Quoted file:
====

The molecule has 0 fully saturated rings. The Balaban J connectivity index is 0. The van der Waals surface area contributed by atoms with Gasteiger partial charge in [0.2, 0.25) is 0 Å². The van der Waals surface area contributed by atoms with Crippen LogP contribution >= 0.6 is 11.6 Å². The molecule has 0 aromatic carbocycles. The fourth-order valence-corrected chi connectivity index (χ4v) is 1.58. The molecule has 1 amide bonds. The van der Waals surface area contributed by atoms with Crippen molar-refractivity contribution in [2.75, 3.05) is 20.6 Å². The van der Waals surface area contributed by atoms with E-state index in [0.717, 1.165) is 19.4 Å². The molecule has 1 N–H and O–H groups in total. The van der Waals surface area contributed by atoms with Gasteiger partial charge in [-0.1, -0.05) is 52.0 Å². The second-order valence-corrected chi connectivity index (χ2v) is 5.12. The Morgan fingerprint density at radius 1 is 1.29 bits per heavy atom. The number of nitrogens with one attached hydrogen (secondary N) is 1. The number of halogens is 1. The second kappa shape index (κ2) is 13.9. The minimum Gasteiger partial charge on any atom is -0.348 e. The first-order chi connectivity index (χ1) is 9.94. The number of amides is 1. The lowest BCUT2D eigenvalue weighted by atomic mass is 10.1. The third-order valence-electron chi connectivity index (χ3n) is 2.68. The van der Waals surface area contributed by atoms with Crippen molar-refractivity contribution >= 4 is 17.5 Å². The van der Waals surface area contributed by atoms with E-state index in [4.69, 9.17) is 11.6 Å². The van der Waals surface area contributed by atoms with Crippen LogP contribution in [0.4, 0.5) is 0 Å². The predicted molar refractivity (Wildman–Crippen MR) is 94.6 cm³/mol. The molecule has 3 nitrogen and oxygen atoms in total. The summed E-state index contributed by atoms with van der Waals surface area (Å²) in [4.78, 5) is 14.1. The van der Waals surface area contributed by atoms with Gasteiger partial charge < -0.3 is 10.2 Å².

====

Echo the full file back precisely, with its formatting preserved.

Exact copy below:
The molecule has 0 fully saturated rings. The Balaban J connectivity index is 0. The van der Waals surface area contributed by atoms with Gasteiger partial charge in [0.2, 0.25) is 0 Å². The van der Waals surface area contributed by atoms with Crippen LogP contribution >= 0.6 is 11.6 Å². The molecule has 0 aromatic carbocycles. The fourth-order valence-corrected chi connectivity index (χ4v) is 1.58. The molecule has 1 amide bonds. The van der Waals surface area contributed by atoms with Crippen molar-refractivity contribution in [2.75, 3.05) is 20.6 Å². The van der Waals surface area contributed by atoms with E-state index in [0.717, 1.165) is 19.4 Å². The molecule has 1 N–H and O–H groups in total. The van der Waals surface area contributed by atoms with Gasteiger partial charge in [-0.1, -0.05) is 52.0 Å². The second-order valence-corrected chi connectivity index (χ2v) is 5.12. The Morgan fingerprint density at radius 1 is 1.29 bits per heavy atom. The number of nitrogens with one attached hydrogen (secondary N) is 1. The number of halogens is 1. The second kappa shape index (κ2) is 13.9. The minimum Gasteiger partial charge on any atom is -0.348 e. The first-order chi connectivity index (χ1) is 9.94. The number of amides is 1. The lowest BCUT2D eigenvalue weighted by atomic mass is 10.1. The third-order valence-electron chi connectivity index (χ3n) is 2.68. The van der Waals surface area contributed by atoms with Crippen molar-refractivity contribution >= 4 is 17.5 Å². The van der Waals surface area contributed by atoms with E-state index in [4.69, 9.17) is 11.6 Å². The van der Waals surface area contributed by atoms with Crippen LogP contribution in [0.4, 0.5) is 0 Å². The predicted molar refractivity (Wildman–Crippen MR) is 94.6 cm³/mol. The molecule has 3 nitrogen and oxygen atoms in total. The summed E-state index contributed by atoms with van der Waals surface area (Å²) in [4.78, 5) is 14.1. The van der Waals surface area contributed by atoms with Gasteiger partial charge < -0.3 is 10.2 Å².